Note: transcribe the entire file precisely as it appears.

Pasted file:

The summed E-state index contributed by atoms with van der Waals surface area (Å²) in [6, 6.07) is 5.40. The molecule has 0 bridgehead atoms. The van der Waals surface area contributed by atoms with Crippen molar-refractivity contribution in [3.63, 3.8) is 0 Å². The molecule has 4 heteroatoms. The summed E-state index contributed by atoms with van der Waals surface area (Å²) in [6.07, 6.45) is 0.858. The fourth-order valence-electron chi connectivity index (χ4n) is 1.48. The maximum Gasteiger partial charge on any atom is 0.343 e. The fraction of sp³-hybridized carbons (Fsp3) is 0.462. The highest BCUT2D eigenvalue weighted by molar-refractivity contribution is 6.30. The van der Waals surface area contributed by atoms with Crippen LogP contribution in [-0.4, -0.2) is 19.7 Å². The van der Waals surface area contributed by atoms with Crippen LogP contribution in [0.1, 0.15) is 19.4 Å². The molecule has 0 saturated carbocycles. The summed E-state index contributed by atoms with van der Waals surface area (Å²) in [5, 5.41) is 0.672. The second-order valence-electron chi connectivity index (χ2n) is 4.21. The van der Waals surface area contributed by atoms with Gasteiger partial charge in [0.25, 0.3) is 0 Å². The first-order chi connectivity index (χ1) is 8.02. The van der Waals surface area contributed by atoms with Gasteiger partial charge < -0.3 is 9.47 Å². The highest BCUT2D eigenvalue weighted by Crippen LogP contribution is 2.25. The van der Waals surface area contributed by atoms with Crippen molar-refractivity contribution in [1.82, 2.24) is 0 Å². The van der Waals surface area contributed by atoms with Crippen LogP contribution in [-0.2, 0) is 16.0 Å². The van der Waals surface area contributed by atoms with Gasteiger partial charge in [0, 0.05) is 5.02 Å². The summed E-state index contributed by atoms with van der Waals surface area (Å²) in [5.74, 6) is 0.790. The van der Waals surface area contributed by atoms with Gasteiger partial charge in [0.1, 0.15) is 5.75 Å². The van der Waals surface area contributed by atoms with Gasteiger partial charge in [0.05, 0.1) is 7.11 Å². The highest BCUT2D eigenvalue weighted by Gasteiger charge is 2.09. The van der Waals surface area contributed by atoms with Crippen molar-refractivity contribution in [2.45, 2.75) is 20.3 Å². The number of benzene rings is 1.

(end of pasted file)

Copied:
The summed E-state index contributed by atoms with van der Waals surface area (Å²) in [6, 6.07) is 5.40. The molecule has 0 bridgehead atoms. The van der Waals surface area contributed by atoms with Crippen molar-refractivity contribution in [3.63, 3.8) is 0 Å². The molecule has 4 heteroatoms. The summed E-state index contributed by atoms with van der Waals surface area (Å²) in [6.07, 6.45) is 0.858. The fourth-order valence-electron chi connectivity index (χ4n) is 1.48. The maximum Gasteiger partial charge on any atom is 0.343 e. The fraction of sp³-hybridized carbons (Fsp3) is 0.462. The highest BCUT2D eigenvalue weighted by molar-refractivity contribution is 6.30. The van der Waals surface area contributed by atoms with Crippen LogP contribution in [-0.4, -0.2) is 19.7 Å². The van der Waals surface area contributed by atoms with Crippen LogP contribution in [0.1, 0.15) is 19.4 Å². The molecule has 0 saturated carbocycles. The summed E-state index contributed by atoms with van der Waals surface area (Å²) in [5, 5.41) is 0.672. The second-order valence-electron chi connectivity index (χ2n) is 4.21. The van der Waals surface area contributed by atoms with Gasteiger partial charge in [0.25, 0.3) is 0 Å². The first-order chi connectivity index (χ1) is 8.02. The van der Waals surface area contributed by atoms with Gasteiger partial charge < -0.3 is 9.47 Å². The highest BCUT2D eigenvalue weighted by Crippen LogP contribution is 2.25. The van der Waals surface area contributed by atoms with Crippen molar-refractivity contribution in [1.82, 2.24) is 0 Å². The van der Waals surface area contributed by atoms with Crippen LogP contribution in [-0.2, 0) is 16.0 Å². The van der Waals surface area contributed by atoms with Gasteiger partial charge in [0, 0.05) is 5.02 Å². The summed E-state index contributed by atoms with van der Waals surface area (Å²) in [5.74, 6) is 0.790. The van der Waals surface area contributed by atoms with Gasteiger partial charge in [0.1, 0.15) is 5.75 Å². The van der Waals surface area contributed by atoms with Gasteiger partial charge in [0.05, 0.1) is 7.11 Å². The highest BCUT2D eigenvalue weighted by Gasteiger charge is 2.09. The van der Waals surface area contributed by atoms with Crippen molar-refractivity contribution in [2.45, 2.75) is 20.3 Å². The number of benzene rings is 1.